FIRST THOUGHT: Moms to the Rescue
If you’re at the mall and in need of some aspirin or a snack or a pep talk, look no further than the nearest mom. Doesn’t it seem like they somehow have extra arms and eyes in the back of their heads? They’re wiping their kids’ noses while driving, and they somehow know when little Tommy is flushing socks down the toilet. It proves to me that most of the mama bears out there are pretty dang unstoppable.
WOMEN IN NUMBERS: 550
If you’re at the age when you’re considering having a child in the next year or so, maternity-leave policies could make or break a job offer for you. But here’s the thing: It’s often difficult to even track down these policies, and it’s awkward to ask for them before you accept a position. What are you going to say? “I might get pregnant soon, so, how much time can I be away from this place?”
Georgene Haung and Romy Newman found a solution. They created the website Fairygodboss, where women can search through at least 550 companies and read real, anonymous reviews about those companies’ maternity-leave policies. Fairygodboss also crowdsources other key items women should consider when job hunting, like salaries, bonuses, flextime and health care.
WOMAN TO WATCH: Jennifer James: Founder of Mom Bloggers for Social Good
One of the most powerful characteristics of the Internet is that if you’re determined enough, you can gather a lot of people together for a shared cause. Jennifer James did just that. She started the largest and oldest social-media network of mommy bloggers, called Mom Bloggers Club. Its 23,000 members can learn about blogging trends, and get advertising, parenting and helpful online how-to advice.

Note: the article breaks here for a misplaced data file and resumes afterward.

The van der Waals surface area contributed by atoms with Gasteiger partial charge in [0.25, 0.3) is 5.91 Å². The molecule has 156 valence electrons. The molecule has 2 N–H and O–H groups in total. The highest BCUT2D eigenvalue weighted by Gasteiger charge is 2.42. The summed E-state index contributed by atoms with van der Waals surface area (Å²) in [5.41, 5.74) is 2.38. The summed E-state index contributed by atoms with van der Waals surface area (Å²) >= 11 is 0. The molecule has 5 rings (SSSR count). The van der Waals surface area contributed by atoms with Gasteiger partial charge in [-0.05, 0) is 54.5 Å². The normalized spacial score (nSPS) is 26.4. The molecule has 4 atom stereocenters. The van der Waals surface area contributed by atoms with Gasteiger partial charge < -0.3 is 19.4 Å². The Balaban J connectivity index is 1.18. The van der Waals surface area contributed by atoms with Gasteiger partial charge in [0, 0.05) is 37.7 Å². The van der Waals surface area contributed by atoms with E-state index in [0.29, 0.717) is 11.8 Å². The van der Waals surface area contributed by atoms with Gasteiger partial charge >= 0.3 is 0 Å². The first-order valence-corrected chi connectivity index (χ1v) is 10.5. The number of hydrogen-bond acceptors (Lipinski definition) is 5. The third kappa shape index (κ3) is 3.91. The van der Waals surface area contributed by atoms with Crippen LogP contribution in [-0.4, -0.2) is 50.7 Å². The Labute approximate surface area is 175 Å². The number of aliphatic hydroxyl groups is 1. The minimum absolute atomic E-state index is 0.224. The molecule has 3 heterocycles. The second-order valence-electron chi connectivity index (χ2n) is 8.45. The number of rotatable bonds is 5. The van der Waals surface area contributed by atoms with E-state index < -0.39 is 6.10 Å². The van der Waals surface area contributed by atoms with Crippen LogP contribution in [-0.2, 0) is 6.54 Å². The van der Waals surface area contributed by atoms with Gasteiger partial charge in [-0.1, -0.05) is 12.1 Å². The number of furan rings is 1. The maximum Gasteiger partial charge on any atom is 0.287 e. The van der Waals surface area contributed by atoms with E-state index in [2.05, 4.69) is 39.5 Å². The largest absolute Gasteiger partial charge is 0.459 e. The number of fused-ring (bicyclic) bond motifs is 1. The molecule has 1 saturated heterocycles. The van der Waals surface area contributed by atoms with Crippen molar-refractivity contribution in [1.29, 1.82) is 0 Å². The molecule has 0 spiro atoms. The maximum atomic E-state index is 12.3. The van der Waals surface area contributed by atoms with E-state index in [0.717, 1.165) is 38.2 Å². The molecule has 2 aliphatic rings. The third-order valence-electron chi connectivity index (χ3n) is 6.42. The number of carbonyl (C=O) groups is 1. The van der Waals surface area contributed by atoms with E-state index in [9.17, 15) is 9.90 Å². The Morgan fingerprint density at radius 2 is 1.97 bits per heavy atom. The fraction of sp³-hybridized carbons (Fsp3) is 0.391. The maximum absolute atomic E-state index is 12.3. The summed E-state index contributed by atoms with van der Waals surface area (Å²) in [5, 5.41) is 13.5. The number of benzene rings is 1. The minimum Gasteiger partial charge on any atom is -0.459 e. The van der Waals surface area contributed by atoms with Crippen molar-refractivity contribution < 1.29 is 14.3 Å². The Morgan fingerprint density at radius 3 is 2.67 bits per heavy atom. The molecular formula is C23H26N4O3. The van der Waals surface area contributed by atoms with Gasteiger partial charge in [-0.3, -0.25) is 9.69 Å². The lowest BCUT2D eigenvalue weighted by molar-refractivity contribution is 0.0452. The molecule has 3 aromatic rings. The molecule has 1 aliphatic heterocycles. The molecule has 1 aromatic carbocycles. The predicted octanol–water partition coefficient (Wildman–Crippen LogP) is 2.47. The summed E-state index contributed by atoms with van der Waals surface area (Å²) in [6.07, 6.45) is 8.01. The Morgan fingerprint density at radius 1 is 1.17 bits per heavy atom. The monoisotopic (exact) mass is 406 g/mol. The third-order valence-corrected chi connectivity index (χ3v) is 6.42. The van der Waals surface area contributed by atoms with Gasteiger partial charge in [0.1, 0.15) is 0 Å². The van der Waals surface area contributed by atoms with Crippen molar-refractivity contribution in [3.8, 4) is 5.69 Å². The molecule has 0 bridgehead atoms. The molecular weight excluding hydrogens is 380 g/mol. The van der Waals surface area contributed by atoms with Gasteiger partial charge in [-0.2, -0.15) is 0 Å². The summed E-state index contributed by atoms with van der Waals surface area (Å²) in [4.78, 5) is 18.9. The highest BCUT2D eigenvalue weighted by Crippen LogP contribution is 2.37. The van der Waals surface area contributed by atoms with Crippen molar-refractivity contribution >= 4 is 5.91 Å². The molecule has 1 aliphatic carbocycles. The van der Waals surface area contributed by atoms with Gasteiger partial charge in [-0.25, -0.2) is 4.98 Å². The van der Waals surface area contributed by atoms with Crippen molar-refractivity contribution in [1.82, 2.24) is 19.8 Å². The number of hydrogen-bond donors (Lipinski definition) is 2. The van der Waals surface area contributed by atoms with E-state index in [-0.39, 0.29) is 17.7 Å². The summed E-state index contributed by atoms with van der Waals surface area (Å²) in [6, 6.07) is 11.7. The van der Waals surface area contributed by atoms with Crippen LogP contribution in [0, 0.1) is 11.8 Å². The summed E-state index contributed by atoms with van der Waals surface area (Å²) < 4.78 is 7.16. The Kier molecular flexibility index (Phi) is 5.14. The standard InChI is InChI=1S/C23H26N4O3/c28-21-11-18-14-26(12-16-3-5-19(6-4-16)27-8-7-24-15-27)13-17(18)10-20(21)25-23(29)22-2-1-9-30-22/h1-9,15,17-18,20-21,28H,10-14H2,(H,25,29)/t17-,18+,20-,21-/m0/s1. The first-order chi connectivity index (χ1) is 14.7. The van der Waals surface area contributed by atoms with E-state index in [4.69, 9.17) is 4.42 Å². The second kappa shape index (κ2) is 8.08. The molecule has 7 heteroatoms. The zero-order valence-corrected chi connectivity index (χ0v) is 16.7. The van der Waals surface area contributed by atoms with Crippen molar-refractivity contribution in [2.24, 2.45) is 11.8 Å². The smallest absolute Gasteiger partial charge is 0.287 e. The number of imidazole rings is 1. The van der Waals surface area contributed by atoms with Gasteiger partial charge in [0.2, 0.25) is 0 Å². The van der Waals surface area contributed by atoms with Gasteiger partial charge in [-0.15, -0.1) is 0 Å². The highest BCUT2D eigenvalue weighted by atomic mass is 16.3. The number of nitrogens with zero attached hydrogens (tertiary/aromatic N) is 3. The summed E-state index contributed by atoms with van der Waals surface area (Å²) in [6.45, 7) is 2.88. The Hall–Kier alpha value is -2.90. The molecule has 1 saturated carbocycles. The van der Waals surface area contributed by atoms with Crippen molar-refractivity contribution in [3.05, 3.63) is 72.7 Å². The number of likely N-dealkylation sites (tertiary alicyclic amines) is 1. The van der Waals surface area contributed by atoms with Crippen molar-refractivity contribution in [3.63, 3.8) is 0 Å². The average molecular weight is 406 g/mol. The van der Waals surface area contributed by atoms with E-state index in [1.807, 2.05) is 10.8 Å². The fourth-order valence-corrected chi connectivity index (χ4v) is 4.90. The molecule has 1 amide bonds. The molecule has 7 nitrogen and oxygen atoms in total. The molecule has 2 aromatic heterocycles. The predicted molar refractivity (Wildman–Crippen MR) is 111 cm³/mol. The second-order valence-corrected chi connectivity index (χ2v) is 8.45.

When Jennifer was blogging about digital media website Mashable’s Social Good Summit in 2010, she was struck by the power a group of good-willed people can have. Soon after, while on a trip to Kenya that changed her world perspective, Jennifer challenged herself to spread good deeds and do more to help others, and about a year later, she created Mom Bloggers for Social Good.
What sets this site apart is the “social good” part. Jennifer started the organization in 2012 with 400 founding members. They used their social-media platforms and blogs to talk about children’s issues, environmental and health issues, charitable causes and about the site’s many nonprofit and non-governmental-organization partners. Partners are chosen based on whether they fit into the site’s key action areas, like health issues affecting girls and women.
Bloggers also travel to learn firsthand the great work these partner organizations are doing, and take readers on their journeys. Some 3,000 members in 30 countries are part of Mom Bloggers for Social Good. And their blog posts have reached more than 50 million people throughout the world.
This industrious lady received a National Press Foundation Global Vaccines Fellowship, and Fast Company named her one of its 10 Most Generous Social Media Mavens.
Jennifer’s advice for writers and moms who want to make a difference with their words is to be consistent and passionate. She believes one reason this collection of writerly activists makes such a difference is because of the “we’re all in this together” sentiment. They feel stronger when they’re standing next to other women—even if it’s only in the digital world—and, together, they’re bringing awareness to worldwide issues that matter the most.
QUITE THE QUOTE
These mothers are making a difference beyond raising happy and healthy kiddos. But moms have long been difference makers, as this age-old Jewish proverb notes:
“God could not be everywhere, and therefore, he made mothers.”
That’s all for now. Be sure to share this so more women can have a voice! Thanks for getting ready with us.
To learn more about our conversation, check us out at OnTheDotWoman.com and talk to us @OnTheDotWoman on Twitter and Instagram. We’d love to hear your voice.